Kittens are pretty much one of the most adorable things in the world. As a matter of fact, they’re charming, sweet, and very engaging. But like many first time pet owners out there, we often ponder about one thing. When when do they actually start to calm down and begin to mature?
When Do Kittens Calm Down?
Kittens typically calm down or begin to lose their hyperactive energy levels when they have reached anywhere between 8 to twelve months of age.
Usually, a kitten starts to exhibit activeness around their 10th week and this can continue up until its first birthday. However, other cats often mature before their first year.
Your Kitten’s Energy and What to Expect
Kittens at the age of 2 months are normally active but do not have enough muscle coordination to climb up the furniture around the house. They frequently stumble and run awkwardly at this period of time.
At 11 weeks, they start to show improved balance and locomotive skills. It is usually at this time that they start to play with their parents and other siblings, climbing through curtains, jumping up and down on the couch or literally running all day long.
They’ll start tracking anything that catches their eye including laser beams and insects. It’s at this phase that they begin to show voyeurism that includes chasing smaller animals. Cats, by nature, are predators and learn the thrill of the hunt by exploring and indulging their inquisitiveness.
The Phase of Endless Kitten Energy
Cats that have reached 3 months of age are in what experts call “The Phase of Endless Energy.” It’s at this time that they eat non-stop and really run amok 24 hours a day. It’s a season where you’ll see a lot of damaged furniture and rolls of torn tissue paper.
However, cats eventually grow out of it and calm down within a period between 8 to 12 months. There is, nonetheless, an exception to other felines that remain hyperactive even though they’ve reached maturity.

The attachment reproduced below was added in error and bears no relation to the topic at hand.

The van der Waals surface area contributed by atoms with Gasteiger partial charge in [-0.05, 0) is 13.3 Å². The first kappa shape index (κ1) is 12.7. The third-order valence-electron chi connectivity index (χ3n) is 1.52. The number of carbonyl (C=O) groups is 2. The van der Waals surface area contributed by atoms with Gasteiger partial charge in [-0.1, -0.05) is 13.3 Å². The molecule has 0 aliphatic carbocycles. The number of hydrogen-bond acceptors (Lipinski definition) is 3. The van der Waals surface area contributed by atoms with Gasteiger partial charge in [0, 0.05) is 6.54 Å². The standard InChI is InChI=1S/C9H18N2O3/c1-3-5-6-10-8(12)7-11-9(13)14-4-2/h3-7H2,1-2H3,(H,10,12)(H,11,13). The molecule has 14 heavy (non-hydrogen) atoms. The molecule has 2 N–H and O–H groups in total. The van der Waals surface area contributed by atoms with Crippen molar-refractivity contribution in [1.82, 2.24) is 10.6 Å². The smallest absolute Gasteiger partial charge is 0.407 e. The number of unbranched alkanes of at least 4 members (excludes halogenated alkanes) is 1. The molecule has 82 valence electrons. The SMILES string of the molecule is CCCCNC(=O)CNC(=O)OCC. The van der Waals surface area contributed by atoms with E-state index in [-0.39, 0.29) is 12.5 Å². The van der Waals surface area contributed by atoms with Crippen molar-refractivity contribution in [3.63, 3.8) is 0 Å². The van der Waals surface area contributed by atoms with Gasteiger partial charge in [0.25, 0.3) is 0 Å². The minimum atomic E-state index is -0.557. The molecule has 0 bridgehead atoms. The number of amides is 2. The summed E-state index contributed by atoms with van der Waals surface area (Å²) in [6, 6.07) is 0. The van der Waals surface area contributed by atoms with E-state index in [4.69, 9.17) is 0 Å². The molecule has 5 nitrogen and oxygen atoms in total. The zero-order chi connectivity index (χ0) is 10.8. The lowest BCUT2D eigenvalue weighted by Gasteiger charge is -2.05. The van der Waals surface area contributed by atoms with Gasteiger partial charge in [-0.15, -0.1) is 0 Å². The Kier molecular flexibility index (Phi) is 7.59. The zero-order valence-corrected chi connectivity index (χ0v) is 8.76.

Why is My Cat Still Hyper?
In some cases, cats can manifest hyperactive traits directly from their enthusiastic parents. Or they might just be naturally perky because of some environmental determinants. Felines are at their most active state during the night, typically around the midnight hours.
As previously stated, each kitten is born with a unique personality. Some cats may outgrow their hyper-activeness while others start to calm down.
Ways to Calm a Kitten Down
We know that kittens are adorable especially when they’re up to their dainty antics, but they also need to rest. Having them run amok the whole house wouldn’t help your sleep, it’s like having a new born baby, the difference is yours is a furry little critter.
There certified ways to calm them down and all it takes is a little bit of luck and patience. You can’t babysit your kitten 24/7, so consider these steps to calm your kitty down.
1. Bring Another Kitty to the Fold
This might sound weird but kittens behave well when they are around one another. This case might especially be true when you bring in an older less active cat in the house.
Usually, a kitten mimics each others behavior and they do well with one another compared to being alone in a household.
2. Let Your Cat Tire Itself out by Playing
Although it sounds counter-intuitive, kittens normally calm down if they’ve spent much of their energy playing. For starters, you can hold frequent play sessions that imitate hunting, at the end of the day it helps disperse hyperactivity in so many levels.
If you have a fishing rod around, you can tie a toy at the end (but make sure to get the hooks out) and pretend that it is its prey. You can amp this up by changing the pace of the chase and letting your cat go around different obstacles to improve their overall balance.
3. Make Your Kitty Work for Food
It might sound harsh, but in reality, having your cat work for its food has plenty of benefits. As a foremost fact, it teaches them to wait rather than be spoiled by expecting that their food is always in the bowl.
If your kitty loves to eat dry food, the best way to give it is by having the meal inside treat balls. Not only does it promote healthy exercise, it also zaps out all the excess energy most kittens have.
Kittens: Furry Balls of Endless Activity
Cats by nature are one of the most curious creatures in the world. So it’s common to have a hyperactive kitty going about the whole house, running, climbing, and jumping all over the furniture.
The important thing is to keep your kitty engaged, a bored cat usually becomes mischievous and keeping them calm would certainly be a chore. Just keep it simple and as always, having a partner at home (whether another cat or an older dog) would always reap wonders!